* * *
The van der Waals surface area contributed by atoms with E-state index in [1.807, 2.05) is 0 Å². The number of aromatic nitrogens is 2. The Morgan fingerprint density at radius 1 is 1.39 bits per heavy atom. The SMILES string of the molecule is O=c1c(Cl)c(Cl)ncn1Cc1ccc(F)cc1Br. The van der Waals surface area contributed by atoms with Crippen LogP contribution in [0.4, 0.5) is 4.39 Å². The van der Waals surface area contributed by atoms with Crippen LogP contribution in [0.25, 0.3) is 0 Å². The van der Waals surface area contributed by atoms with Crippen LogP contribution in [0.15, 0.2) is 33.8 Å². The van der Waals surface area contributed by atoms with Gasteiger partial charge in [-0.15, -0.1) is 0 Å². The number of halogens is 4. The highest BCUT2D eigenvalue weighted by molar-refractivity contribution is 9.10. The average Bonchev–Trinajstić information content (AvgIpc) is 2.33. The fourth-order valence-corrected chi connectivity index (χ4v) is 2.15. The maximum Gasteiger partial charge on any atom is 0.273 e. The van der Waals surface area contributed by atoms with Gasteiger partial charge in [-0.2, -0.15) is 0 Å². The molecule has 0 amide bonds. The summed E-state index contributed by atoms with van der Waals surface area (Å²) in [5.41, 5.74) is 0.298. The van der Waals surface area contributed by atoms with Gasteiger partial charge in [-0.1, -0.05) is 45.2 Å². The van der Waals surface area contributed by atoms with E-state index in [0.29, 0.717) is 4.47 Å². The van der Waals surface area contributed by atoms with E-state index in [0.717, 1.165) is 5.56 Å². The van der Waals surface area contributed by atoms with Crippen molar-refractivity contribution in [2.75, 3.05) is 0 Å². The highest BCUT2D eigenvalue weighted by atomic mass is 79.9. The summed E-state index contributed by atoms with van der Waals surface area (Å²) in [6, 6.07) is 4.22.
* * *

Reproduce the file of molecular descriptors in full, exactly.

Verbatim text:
The van der Waals surface area contributed by atoms with E-state index in [1.807, 2.05) is 0 Å². The number of aromatic nitrogens is 2. The Morgan fingerprint density at radius 1 is 1.39 bits per heavy atom. The SMILES string of the molecule is O=c1c(Cl)c(Cl)ncn1Cc1ccc(F)cc1Br. The van der Waals surface area contributed by atoms with Crippen LogP contribution in [0.4, 0.5) is 4.39 Å². The van der Waals surface area contributed by atoms with Crippen LogP contribution in [0.25, 0.3) is 0 Å². The van der Waals surface area contributed by atoms with Crippen LogP contribution in [0.15, 0.2) is 33.8 Å². The van der Waals surface area contributed by atoms with Gasteiger partial charge in [-0.15, -0.1) is 0 Å². The number of halogens is 4. The highest BCUT2D eigenvalue weighted by molar-refractivity contribution is 9.10. The average Bonchev–Trinajstić information content (AvgIpc) is 2.33. The fourth-order valence-corrected chi connectivity index (χ4v) is 2.15. The maximum Gasteiger partial charge on any atom is 0.273 e. The van der Waals surface area contributed by atoms with Gasteiger partial charge in [-0.2, -0.15) is 0 Å². The molecule has 0 amide bonds. The summed E-state index contributed by atoms with van der Waals surface area (Å²) in [5.41, 5.74) is 0.298. The van der Waals surface area contributed by atoms with Gasteiger partial charge in [-0.1, -0.05) is 45.2 Å². The van der Waals surface area contributed by atoms with E-state index in [0.29, 0.717) is 4.47 Å². The van der Waals surface area contributed by atoms with E-state index in [0.717, 1.165) is 5.56 Å². The van der Waals surface area contributed by atoms with Crippen molar-refractivity contribution in [2.75, 3.05) is 0 Å². The highest BCUT2D eigenvalue weighted by atomic mass is 79.9. The summed E-state index contributed by atoms with van der Waals surface area (Å²) in [6, 6.07) is 4.22.